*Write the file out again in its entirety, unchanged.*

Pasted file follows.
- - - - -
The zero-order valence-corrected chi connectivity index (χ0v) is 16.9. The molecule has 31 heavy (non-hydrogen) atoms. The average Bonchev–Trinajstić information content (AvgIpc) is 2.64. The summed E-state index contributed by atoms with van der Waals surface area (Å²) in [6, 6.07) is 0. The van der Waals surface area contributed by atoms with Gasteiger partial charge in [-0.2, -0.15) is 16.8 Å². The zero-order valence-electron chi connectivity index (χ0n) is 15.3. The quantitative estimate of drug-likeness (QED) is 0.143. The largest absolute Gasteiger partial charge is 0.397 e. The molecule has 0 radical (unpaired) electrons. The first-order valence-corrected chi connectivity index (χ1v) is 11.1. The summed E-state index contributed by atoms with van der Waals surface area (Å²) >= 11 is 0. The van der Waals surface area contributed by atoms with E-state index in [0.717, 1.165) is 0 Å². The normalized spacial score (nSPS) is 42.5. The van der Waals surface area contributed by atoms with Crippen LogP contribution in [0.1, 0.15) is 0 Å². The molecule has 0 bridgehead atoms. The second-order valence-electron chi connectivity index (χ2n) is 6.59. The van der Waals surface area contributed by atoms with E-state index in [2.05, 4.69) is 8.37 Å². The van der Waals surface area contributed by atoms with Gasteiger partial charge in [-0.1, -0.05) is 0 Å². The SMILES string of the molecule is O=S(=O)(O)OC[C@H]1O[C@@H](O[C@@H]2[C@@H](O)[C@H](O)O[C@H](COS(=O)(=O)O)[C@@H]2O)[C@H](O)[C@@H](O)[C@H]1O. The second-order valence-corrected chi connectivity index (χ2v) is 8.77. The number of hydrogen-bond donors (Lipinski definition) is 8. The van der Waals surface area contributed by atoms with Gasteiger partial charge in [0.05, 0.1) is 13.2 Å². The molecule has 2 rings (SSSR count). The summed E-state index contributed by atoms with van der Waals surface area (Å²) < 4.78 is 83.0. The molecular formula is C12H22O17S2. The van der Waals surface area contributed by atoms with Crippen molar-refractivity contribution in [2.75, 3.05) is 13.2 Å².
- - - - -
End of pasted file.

The zero-order valence-corrected chi connectivity index (χ0v) is 16.9. The molecule has 31 heavy (non-hydrogen) atoms. The average Bonchev–Trinajstić information content (AvgIpc) is 2.64. The summed E-state index contributed by atoms with van der Waals surface area (Å²) in [6, 6.07) is 0. The van der Waals surface area contributed by atoms with Gasteiger partial charge in [-0.2, -0.15) is 16.8 Å². The zero-order valence-electron chi connectivity index (χ0n) is 15.3. The quantitative estimate of drug-likeness (QED) is 0.143. The largest absolute Gasteiger partial charge is 0.397 e. The molecule has 0 radical (unpaired) electrons. The first-order valence-corrected chi connectivity index (χ1v) is 11.1. The summed E-state index contributed by atoms with van der Waals surface area (Å²) >= 11 is 0. The van der Waals surface area contributed by atoms with E-state index in [0.717, 1.165) is 0 Å². The normalized spacial score (nSPS) is 42.5. The van der Waals surface area contributed by atoms with Crippen LogP contribution in [0.1, 0.15) is 0 Å². The molecule has 0 bridgehead atoms. The second-order valence-electron chi connectivity index (χ2n) is 6.59. The van der Waals surface area contributed by atoms with E-state index in [2.05, 4.69) is 8.37 Å². The van der Waals surface area contributed by atoms with Gasteiger partial charge in [-0.1, -0.05) is 0 Å². The SMILES string of the molecule is O=S(=O)(O)OC[C@H]1O[C@@H](O[C@@H]2[C@@H](O)[C@H](O)O[C@H](COS(=O)(=O)O)[C@@H]2O)[C@H](O)[C@@H](O)[C@H]1O. The second-order valence-corrected chi connectivity index (χ2v) is 8.77. The number of hydrogen-bond donors (Lipinski definition) is 8. The van der Waals surface area contributed by atoms with Gasteiger partial charge in [0.05, 0.1) is 13.2 Å². The molecule has 2 rings (SSSR count). The summed E-state index contributed by atoms with van der Waals surface area (Å²) < 4.78 is 83.0. The molecular formula is C12H22O17S2. The van der Waals surface area contributed by atoms with Crippen molar-refractivity contribution in [2.75, 3.05) is 13.2 Å².